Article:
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VB 9.0 and beyond: Tea leaves from PDC agenda

You're going to see a flurry of mentions of Visual Basic 9.0 in the press in the near future. It is premature for headlines, however. by Mike Gunderloy

You're going to see a flurry of mentions of Visual Basic 9.0 in the press in the near future. In case you've lost track, Visual Studio .NET 2003 uses the VB 7.1 compiler, and Visual Studio 2005 will ship with VB 8.0. So that means VB 9.0 is the version for "Orcas," the codename for the version of Visual Studio that will follow Visual Studio 2005 at some as-yet-unannounced future date. [My own bet would be early 2008.]

So isn't it a bit premature for headlines that trumpet the new features of VB 9.0?

In a word, yes.

But you need to understand a bit about the way that the computer press operates.

Keeping track of Microsoft's doings is so important that we tend to seize on any little tidbit of information and try to build an entire story on it, whether there's really enough there to justify a story or not.

In this particular case, it's easy to pinpoint the tidbit. Microsoft recently made available for download the complete session abstracts for this year's Professional Developer's Conference (PDC), coming up in Los Angeles in mid-September. Buried in the middle of the abstracts there is precisely one session titled "Visual Basic: Future Directions in Language Innovation." Here's the entire abstract, which is literally all of the information that Microsoft has so far released on VB 9.0:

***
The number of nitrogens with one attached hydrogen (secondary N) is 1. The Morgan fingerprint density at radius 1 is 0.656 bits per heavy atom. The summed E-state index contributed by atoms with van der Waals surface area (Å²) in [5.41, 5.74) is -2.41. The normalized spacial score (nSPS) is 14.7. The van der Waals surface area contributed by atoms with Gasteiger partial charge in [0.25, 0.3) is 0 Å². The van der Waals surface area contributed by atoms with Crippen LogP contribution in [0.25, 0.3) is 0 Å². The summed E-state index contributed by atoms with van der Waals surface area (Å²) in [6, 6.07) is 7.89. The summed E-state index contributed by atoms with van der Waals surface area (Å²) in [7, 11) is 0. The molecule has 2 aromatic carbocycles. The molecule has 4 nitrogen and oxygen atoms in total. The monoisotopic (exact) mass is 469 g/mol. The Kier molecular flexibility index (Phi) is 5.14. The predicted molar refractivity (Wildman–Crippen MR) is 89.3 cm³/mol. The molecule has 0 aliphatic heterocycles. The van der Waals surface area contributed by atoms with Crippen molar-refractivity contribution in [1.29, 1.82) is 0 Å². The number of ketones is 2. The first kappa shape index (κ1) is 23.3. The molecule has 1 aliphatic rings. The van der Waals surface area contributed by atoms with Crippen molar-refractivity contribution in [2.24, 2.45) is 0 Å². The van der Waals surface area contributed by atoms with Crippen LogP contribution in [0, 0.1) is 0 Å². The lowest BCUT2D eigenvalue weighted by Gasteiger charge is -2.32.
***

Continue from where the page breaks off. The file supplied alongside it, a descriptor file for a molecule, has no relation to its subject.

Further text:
Visual Basic 9.0 will offer radical improvements in its ability to
     work with data in all its forms: as objects, as XML, as
     relational data. Join the language architects for a detailed
     discussion of features such as query comprehensions, object
     initializers and anonymous types that enable querying data
     in a more flexible, natural way than ever before. Also, get a
     glimpse into the future of dynamic programming in VB with
     coverage of new features intended to radically simplify
     working with dynamically typed data on the .NET platform.

That's it. Want to know what a "query comprehension" is or just how working with dynamically typed data will be simpler? Wait until after the PDC. Microsoft's not answering questions at this point.

And don't get too antsy about falling behind the curve just because you can't be there to hear about VB 9.0. Microsoft bills the PDC as its most forward-looking conference, the place where you go to learn about the technologies it will ship in a few years. It's not the stuff that you'll be using in your job next week. So even though we journalists will get all excited and breathless, you don't have to worry just yet.

Meanwhile, a closer reading of the PDC abstracts provides some other news that might be much more interesting to long-time VB coders, though it doesn't have the headline appeal of VB 9.0. The PDC this year features a batch of sessions related to Office 12, the next version of Office. And yet the only mention of writing code for Office is in a session about using the Visual Studio Tools for Office, the existing external .NET framework for Office programming.

If you put on your Sherlock Holmes deerstalker cap for a moment, I think you'll agree that if Microsoft were making VB.NET the integrated programming language for Office 12, they'd certainly be making a big deal about it at the PDC. But they're not. From this I deduce that Office 12 will continue to feature VBA, and that VBA programmers need not worry about following their VB6 cousins into obsolescence just yet. Whether that's good news or bad depends on how you feel about making the transition to .NET.

Mike Gunderloy is an independent developer and author working in eastern Washington state. His recent books include Painless Project Management with FogBugz (Apress) and Coder to Developer (Sybex). You can read more of Mike's work at his Larkware Web site, or contact him at MikeG1@larkfarm.com.

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